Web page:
Likewise, popular companies with strong name recognition and a high number of applicants may only seek out referrals for positions that are difficult to fill. Other businesses have open referrals for every role. Regardless of which timeline works best for your company, set a plan and follow through.
Reward successful referrals with an incentive, such as a cash bonus, a gift or even an extra day of paid time off. Offering a reward gives employees a personal stake in seeking out the best candidates and convincing them to apply. You can also encourage them to recommend serious applicants by setting specific requirements in order for them to receive the incentive, such as recommending a certain number of applicants or requiring the new hire to stay with the company for a certain amount of time.
Communicate your policy
Make sure that all employees are familiar with the new referral policy. Communicate that you are looking for referrals and trust them to recommend quality candidates. Include instructions on how they should refer someone for a role, as well as how to find out which positions are currently open. Employees should understand the job description of open positions in order to refer the best applicants, so this information should be easily accessible.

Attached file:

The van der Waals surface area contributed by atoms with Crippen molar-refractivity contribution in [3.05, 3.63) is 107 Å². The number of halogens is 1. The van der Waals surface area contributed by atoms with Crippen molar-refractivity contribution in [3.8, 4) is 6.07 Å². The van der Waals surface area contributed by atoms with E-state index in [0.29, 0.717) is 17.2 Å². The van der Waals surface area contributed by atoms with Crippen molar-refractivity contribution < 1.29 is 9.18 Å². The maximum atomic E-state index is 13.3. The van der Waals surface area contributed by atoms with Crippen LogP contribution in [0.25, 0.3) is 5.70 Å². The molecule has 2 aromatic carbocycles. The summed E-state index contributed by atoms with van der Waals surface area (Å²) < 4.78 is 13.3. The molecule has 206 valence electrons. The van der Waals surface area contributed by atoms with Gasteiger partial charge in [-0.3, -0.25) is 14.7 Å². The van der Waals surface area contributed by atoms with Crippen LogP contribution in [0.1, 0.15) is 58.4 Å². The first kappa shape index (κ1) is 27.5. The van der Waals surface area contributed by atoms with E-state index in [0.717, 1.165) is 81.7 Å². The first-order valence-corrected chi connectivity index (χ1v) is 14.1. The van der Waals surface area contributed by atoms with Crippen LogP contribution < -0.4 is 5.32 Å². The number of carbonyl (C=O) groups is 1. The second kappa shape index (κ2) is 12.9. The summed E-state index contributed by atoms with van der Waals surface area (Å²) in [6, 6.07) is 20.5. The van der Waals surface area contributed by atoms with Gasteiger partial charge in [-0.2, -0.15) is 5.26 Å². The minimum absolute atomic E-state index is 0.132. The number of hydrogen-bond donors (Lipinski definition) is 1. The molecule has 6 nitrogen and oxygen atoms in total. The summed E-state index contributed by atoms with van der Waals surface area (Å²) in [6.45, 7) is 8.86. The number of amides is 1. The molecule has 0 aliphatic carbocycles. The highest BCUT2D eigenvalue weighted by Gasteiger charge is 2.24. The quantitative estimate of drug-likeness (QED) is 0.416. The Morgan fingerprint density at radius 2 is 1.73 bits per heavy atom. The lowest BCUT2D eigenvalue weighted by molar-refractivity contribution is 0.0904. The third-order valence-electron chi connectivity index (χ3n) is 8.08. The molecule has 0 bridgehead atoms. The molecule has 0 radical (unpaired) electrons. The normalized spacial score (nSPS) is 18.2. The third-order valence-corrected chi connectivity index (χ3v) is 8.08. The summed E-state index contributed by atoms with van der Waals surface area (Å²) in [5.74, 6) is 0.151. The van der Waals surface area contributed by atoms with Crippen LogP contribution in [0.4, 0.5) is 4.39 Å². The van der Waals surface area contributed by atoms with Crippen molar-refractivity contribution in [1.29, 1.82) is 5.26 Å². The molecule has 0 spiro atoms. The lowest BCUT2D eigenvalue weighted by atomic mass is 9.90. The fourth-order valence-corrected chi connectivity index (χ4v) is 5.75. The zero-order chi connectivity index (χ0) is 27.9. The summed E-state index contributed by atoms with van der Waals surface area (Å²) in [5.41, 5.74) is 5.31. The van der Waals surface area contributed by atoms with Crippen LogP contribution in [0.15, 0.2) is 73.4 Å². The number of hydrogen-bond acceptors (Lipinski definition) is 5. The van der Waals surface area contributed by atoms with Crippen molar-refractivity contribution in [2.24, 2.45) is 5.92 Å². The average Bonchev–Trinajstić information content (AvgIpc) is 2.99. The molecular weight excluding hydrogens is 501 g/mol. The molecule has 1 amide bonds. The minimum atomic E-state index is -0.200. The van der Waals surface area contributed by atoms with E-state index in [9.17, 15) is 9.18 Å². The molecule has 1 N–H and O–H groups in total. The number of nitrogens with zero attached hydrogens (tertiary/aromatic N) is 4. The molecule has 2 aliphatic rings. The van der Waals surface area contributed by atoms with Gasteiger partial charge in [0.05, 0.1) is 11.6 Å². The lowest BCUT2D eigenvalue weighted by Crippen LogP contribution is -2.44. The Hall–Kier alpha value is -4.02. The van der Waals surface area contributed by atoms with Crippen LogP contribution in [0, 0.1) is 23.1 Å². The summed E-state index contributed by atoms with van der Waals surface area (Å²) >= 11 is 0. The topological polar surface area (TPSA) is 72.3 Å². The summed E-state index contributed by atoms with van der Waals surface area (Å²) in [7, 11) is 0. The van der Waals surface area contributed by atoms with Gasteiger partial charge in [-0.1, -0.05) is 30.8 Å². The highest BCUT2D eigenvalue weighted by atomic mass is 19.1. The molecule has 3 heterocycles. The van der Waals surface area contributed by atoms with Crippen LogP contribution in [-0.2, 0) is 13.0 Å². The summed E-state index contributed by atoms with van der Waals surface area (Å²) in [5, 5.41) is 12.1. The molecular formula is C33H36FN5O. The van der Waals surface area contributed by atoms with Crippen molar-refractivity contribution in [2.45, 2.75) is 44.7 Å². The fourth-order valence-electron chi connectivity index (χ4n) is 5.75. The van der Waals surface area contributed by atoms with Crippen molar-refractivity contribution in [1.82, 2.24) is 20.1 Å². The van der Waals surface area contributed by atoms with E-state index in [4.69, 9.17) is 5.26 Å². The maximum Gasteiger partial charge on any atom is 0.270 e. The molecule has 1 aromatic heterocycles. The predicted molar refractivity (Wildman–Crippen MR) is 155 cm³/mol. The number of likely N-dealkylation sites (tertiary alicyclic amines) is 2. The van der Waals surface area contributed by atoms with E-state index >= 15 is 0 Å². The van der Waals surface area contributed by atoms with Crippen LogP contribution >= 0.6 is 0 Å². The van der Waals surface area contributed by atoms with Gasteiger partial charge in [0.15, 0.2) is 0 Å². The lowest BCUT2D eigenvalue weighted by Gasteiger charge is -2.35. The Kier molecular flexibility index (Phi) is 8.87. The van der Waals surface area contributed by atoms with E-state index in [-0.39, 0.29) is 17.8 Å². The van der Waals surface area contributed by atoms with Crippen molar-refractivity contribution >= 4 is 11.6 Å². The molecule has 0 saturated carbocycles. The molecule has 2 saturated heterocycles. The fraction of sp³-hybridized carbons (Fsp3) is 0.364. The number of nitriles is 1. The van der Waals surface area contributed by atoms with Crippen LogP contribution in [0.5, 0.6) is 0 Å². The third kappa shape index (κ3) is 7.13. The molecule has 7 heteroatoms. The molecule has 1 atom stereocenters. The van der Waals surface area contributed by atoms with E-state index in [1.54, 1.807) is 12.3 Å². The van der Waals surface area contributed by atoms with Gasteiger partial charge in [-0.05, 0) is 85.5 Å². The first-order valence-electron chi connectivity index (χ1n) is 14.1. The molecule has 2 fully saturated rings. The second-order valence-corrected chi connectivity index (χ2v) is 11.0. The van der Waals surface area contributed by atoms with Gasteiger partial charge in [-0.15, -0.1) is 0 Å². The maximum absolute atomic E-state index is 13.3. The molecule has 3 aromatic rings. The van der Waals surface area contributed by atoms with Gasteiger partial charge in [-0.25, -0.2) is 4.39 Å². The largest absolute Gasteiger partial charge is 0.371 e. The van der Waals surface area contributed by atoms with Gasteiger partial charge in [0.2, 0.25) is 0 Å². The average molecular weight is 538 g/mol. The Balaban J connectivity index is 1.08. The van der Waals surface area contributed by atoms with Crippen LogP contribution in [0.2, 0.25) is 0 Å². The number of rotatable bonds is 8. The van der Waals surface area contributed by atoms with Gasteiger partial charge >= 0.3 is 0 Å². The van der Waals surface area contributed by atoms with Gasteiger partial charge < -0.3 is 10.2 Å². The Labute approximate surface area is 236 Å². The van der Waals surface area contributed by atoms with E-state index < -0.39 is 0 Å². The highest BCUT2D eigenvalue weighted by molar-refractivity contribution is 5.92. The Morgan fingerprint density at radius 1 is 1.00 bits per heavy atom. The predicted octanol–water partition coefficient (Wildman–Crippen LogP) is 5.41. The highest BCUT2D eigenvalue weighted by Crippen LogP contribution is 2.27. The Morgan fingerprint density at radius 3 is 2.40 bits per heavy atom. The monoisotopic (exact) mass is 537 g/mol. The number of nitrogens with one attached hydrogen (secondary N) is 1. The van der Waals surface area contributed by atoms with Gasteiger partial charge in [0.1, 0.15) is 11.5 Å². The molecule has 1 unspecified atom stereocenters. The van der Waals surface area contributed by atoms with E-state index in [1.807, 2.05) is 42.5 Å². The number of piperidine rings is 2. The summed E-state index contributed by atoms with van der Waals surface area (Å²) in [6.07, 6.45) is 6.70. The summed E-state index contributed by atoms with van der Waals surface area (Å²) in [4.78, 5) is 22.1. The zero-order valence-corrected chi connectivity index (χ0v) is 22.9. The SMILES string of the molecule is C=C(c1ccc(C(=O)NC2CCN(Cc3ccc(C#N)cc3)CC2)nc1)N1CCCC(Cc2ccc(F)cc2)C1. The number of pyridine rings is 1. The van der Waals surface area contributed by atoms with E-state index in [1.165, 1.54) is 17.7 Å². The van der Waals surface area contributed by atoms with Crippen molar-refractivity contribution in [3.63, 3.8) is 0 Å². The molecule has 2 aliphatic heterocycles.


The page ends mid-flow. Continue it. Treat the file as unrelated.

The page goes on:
Keep a record
After establishing an employment referral program, track its effectiveness by keeping a record of referrals and new hires. Keeping a record is especially important if you give out incentives so that you know when to give out rewards and to whom. Analyze the data you collect to determine whether the referral program is worthwhile or if you need to make improvements. Some useful pieces of data to study are:
Referrals per department
Number of hired referrals versus total number of referrals
Retention rate for referred employees
Explore more articles
- Doctor of Chiropractic: 12 Career Options for Degree-Holders
- How To Become a Firefighter in Washington (Plus FAQs)
- How To Become an Abatement Worker in 5 Steps
- Learn About Construction Companies in Los Angeles
- Accounts Receivable Job Description and Duties
- Learn About 13 Security Companies in Texas
- 12 Data Science Careers To Pursue (Plus Salaries and Duties)
- What Can You Do With a Health Education Degree? (Plus 28 Jobs)
- Learn About Software Companies in Arizona
- What Is Holistic Nursing?
- How To Become General Contractor in Arizona in 5 Steps
- How To Become a Developmental Aide in 8 Steps (With Salary)